perfect, and research studies showthat giving people opportunities topractice altruism in the virtual worldtranslates to action in the real world. Arecent study [ 9] found that augmentedvirtual-reality experiences could leadto increases in real-world altruism.
Some of 60 participants who completedthe study were given the virtual powerto fly like Superman to either help asick child or tour a virtual city. At theend of the virtual-reality experience,all the participants were confronted by“someone in need of help” in the realworld. Those in the superhero/child-saving condition were significantlyfaster to act and helped more thanthose in the touring conditions. Six ofthe touring participants didn’t help atall, whereas all of the superheroes did.
This is just one example of mountingresearch linking prosocial game-playto prosocial behavior in the real world.
These studies seem to suggest thatgiving people practice in helping,or perhaps the experience of beingcapable of helping (coping ability),inspires prosociality even after theexperience is over.
Providing opportunities for theexperience of elevation. Anotherapproach to cultivating compassioncould be through inspiring it. JonathanHaidt uses the term elevation todescribe the “warm, uplifting feelingthat people experience when they seeunexpected acts of human goodness,kindness, courage, or compassion. Itmakes a person want to help othersand to become a better person himselfor herself” [ 10]. One study subject’sheartfelt description says it best: “I feltlike jumping out of the car and huggingthis guy. I felt like singing and running,or skipping and laughing. Just beingactive. I felt like saying nice thingsabout people. Writing a beautiful poemor love song. Playing in the snow likea child. Telling everybody about hisdeed” [ 10].
Users already hack their own
digital spaces to foster these feel-good
emotions by sharing articles and videos
of good Samaritan stories through
social networks—for example, the
fireman who revived an unconscious
kitten ( 21 million+ views on You Tube)
or Glen James, the homeless man
who returned $40,000 to the police
($250,000 was later crowdsourced
to buy him a home). Glen James’s
story isn’t the only evidence that
elevation transfers to action. Research
has shown that elevation inspires
volunteerism and that it can be a vector
for the spread of altruism within social
networks. Inspiration carries with it
a motivator to altruistic action that is
separate from empathy. When we are
inspired or elevated, we seem to be
motivated by a renewed feeling of faith
in human goodness and our ability to
play a part. We are also given models of
how to do so.
Supporting compassion-trainingpractices. Many interventionsfor fostering compassion involvemeditation (largely based on Buddhiststrategies developed over thousandsof years and now scientificallyvalidated). Hoffmann, Grossman,and Hinton review interventionstudies using compassion and loving-kindness meditation and conclude thatthey increase positive affect, lowernegative affect, and can help managepsychological problems, includingdepression, social anxiety, maritalconflict, anger, and coping with thestrains of long-term caregiving [ 11].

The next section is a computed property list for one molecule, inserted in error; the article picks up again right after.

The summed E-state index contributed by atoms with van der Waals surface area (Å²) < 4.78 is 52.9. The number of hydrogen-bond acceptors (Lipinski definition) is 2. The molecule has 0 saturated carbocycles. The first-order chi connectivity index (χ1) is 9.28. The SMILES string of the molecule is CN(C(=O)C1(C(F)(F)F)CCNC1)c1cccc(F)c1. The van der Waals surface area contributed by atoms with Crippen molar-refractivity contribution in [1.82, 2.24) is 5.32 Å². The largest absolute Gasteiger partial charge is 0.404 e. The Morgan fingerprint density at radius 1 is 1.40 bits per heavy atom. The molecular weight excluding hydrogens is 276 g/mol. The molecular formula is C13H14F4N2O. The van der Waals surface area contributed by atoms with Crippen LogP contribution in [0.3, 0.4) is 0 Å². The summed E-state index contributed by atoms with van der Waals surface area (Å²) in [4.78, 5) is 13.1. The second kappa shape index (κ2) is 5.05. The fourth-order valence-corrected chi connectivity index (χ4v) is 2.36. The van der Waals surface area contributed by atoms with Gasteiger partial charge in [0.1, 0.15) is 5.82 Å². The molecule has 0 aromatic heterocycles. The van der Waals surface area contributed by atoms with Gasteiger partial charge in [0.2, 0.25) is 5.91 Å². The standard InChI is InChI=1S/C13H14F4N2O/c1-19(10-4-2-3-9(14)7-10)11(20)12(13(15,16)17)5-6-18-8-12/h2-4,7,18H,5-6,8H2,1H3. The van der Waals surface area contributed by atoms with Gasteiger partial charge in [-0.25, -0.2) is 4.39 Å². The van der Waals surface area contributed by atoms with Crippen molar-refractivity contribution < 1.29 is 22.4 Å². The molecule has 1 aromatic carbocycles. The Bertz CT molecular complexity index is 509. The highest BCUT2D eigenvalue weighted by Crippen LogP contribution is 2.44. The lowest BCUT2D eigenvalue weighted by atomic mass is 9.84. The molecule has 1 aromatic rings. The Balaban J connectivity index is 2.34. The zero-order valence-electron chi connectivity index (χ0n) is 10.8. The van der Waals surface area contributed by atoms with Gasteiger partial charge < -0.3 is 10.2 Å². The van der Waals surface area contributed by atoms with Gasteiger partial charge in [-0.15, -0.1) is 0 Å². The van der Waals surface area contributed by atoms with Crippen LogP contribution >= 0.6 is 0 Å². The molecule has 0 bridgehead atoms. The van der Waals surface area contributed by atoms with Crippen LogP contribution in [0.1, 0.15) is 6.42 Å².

Other studies have produced resultsshowing that meditation-basedcompassion interventions increasecompassion, prosocial behavior, andoverall well-being.
While changes to the design ofdigital environments can support orincrease the likelihood of elicitingcompassion as a temporary state,efforts to cultivate compassion asa trait across the population and inthe longer term will likely involvesystematic practices like these. Just astechnologists have helped to increaseaccess to mindfulness training (viaapps and sites like SmilingMind.
com.au), digital technologies that cansupport compassion training withinschools, the workplace, or the homewill play an important role.
The potential for compassioncultivation to act as a pathwayto resilience and social change isincreasingly clear, and the capacity fordesign to play an active role in takingus down that path will surely resonatewith the growing number of designersputting their skills toward solvingcomplex social problems and makingpositive social change.
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Dorian Peters is a digital designer andwriter specializing in design for learning andwell-being. She heads online strategy for theFaculty of Education and is creative leader ofthe Positive Computing Lab at the University ofSydney. Her books include Interface Design forLearning and Positive Computing (forthcomingfrom MI T Press).→
Rafael A. Calvo is director of the SoftwareEngineering Lab at the University of Sydneyand project leader at the Young and WellCooperative Research Centre. Co-author ofPositive Computing, he focuses on the designof systems that support well-being in the areasof mental health, medicine, and education.→
email@example.comDOI: 10.1145/2647087 COPYRIGHT HELD BY AUTHORS. PUBLICATION RIGHTS LICENSED TO ACM. $15.00